Moving from Philadelphia to rural Pennsylvania, a remote, rundown farmhouse from the 1800s has given Kell time and isolation to work on art and writing. Living in the middle of nowhere really spurred her interest in social media. She believes that a great way to escape the depression of mundaneness is to turn it into a joke, which is what Kell has done with her Instagram account, using original memes she's made, "artful" selfies, and short videos.
What was the best part about growing up in a farmhouse in Pennsylvania?
I actually didn't grow up in a farmhouse. I moved from my one-bedroom apartment in Philadelphia to a farmhouse in rural PA recently (summer 2016). I grew up in suburban Philadelphia and lived in the city of Philadelphia throughout college and most of my young adult life. Transitioning from city life to rural life is weird. My partner and I moved here under the deal that we would live for free if we fixed up this old run-down house. So we really just did it to isolate ourselves and have time to work on art. Living in the middle of nowhere really spurred my interest in broadcasting a curated version of my life on social media, specifically Instagram, as I had no one else to interact with and my FOMO was through the roof. When you live outside of a "hip urban scene" you realize how important it is to be actively practicing art in order to not lose a sense of your identity.
How do you manage to turn working in an office into something 'cool'?
The challenge is what really interests me. I feel like my creative ideas are best when they come as a solution to a challenge. At surface value, office life is extremely uncool, boring, colorless, monotonous, conformist, the definition of "normie." Throughout pop culture, however, the next "big thing" or trend tends to come out of something that is dated, forgotten and widely considered uncool. The way I entertain myself at my job when no one is around is what makes it cool. My day-to-day boredom is its own kind of performance, and performing boredom for the internet is incredibly fun. A great way to escape the depression of banality is to turn it into a joke, which is really what I've done with my Instagram account, using original memes I've made, "artful" selfies, and short videos.
Office life is completely absurd. Like if you step back from your work and think about what you're actually doing, it seems completely meaningless because you are just a small cog in a big machine outputting some commodity that is just a small cog in a bigger machine. When you're at a job for a while, you learn all the "terms of art" surrounding what you do, which often includes many acronyms and abbreviations. So when you go home at night to tell your lover all about your day, you're almost speaking a different language to them that has absolutely nothing to do with their own life experience and then you're just sitting at the table over a box of middle-shelf wine explaining why an RTF for an OTR in the RT and FC made you cry in the bathroom during your lunch break. So that, in turn, allows me to creatively manipulate my experience at my office job to be interpreted by the outside world as this dark, intriguing, abstract thing.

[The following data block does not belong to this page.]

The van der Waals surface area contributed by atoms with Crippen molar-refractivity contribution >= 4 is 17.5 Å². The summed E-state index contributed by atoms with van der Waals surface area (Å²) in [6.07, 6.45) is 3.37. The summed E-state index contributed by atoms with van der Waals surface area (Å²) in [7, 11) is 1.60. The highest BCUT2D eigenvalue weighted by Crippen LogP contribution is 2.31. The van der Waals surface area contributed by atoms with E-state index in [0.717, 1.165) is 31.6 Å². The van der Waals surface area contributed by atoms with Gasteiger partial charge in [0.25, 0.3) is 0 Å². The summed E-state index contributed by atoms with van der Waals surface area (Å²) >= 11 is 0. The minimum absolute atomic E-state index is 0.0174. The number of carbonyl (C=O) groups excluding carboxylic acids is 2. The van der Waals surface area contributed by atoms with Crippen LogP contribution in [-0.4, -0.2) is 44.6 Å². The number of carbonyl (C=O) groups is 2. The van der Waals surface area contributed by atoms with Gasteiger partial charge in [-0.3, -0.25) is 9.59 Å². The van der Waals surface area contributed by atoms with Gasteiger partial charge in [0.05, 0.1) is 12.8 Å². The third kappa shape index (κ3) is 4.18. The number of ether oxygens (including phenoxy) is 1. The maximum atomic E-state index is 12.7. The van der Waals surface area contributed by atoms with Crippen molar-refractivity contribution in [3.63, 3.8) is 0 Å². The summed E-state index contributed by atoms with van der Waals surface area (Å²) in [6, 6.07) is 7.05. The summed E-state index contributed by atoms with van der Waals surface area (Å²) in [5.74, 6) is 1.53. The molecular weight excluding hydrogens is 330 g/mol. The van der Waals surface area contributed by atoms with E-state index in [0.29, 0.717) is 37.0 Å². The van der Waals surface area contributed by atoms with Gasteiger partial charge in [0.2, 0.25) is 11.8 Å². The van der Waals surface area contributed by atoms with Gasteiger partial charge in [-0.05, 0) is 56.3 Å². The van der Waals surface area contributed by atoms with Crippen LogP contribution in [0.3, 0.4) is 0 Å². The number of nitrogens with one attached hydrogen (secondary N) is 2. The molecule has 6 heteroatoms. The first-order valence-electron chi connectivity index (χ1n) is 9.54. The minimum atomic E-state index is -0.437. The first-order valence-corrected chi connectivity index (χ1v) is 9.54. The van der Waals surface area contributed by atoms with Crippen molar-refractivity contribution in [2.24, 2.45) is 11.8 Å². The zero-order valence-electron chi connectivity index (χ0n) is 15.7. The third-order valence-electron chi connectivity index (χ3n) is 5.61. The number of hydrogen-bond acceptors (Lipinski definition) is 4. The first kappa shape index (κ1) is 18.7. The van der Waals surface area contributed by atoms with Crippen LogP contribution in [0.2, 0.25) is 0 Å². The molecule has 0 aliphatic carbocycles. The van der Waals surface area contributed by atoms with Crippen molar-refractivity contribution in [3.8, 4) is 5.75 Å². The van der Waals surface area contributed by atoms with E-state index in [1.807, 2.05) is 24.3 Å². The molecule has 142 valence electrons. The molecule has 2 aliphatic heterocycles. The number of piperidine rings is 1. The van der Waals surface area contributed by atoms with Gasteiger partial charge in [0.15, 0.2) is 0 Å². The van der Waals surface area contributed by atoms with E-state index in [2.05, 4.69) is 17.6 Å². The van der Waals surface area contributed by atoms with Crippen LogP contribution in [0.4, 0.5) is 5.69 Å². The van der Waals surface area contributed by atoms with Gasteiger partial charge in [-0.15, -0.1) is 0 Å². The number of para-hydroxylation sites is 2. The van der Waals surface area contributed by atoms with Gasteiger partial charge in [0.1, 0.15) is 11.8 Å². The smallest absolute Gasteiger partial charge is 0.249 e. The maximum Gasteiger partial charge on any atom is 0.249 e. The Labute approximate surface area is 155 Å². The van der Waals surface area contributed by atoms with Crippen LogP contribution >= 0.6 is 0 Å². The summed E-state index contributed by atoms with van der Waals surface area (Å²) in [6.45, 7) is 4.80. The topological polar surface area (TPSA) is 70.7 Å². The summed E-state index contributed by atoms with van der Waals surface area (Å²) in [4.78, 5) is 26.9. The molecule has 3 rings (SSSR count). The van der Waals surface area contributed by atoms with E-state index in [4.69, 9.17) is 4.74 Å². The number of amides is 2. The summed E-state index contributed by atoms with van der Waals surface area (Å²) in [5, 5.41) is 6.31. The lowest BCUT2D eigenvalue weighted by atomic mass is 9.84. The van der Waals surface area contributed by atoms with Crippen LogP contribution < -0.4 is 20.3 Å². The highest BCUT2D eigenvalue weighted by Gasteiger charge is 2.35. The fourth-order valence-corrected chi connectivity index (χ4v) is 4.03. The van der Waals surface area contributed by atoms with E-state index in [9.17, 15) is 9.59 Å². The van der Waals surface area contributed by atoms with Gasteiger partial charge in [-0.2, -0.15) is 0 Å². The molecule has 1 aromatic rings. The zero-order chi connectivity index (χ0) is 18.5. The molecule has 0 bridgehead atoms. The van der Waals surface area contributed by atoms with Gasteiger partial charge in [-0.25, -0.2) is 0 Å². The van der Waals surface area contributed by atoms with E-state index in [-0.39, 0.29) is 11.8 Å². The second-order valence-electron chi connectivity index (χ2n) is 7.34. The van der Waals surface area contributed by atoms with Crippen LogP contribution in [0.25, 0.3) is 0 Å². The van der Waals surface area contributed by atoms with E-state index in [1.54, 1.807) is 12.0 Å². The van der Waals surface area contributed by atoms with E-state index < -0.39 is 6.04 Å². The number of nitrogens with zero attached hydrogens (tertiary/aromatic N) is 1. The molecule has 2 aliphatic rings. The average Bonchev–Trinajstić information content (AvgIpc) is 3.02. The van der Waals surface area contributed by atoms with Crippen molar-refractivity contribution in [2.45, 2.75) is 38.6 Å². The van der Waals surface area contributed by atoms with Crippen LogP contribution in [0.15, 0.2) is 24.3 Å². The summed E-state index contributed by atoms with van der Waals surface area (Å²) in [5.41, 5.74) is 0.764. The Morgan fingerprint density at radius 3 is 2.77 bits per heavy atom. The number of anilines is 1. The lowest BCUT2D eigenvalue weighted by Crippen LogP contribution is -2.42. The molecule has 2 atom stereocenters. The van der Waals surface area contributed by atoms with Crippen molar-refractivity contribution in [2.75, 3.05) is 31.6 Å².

Also, I feel like business casual as alt. fashion is widely unexplored. It's this idea of looking rather clean cut on the outside but being a totally nuts, free spirit on the inside, and how to let that shine through despite having to adhere to a dress code. Like so many rock musicians in the early 60s wore suits and skirts and dress shoes but you know they were doing tons of acid backstage and having loads of casual sex.
What is your favourite meme?
My favorite memes that I've made are the skateboarding boss lady, the evil yuppie handbook and the work PC passwords Boobs!69, etc. My favorite memes of all time will always be LOLcats.
What is the craziest thing you have ever done in the office?
I considered live-streaming myself shaving my head at my desk but decided against it because I have really bad dry scalp. The craziest thing I've actually done at the office is spill Kefir on the carpet and lick it up on my hands and knees while taking selfies with the self-timer on my phone. These photos have since been deleted, sorry TMZ.
What would happen if your co-workers found out about your social media existence?
Omg I'd probably get fired! How great would that be for my personal brand though? I would consider that "making it" in "this business."
Where do you see yourself in five years?
Sipping a dirty martini while cruising down the side of Mt. Shasta on a pink Razor Scooter with 15 minutes before clock-in at my job as Head Content Creator for a popular New Age digital media agency and not giving one freaking heck.
Images courtesy of Kell Casual
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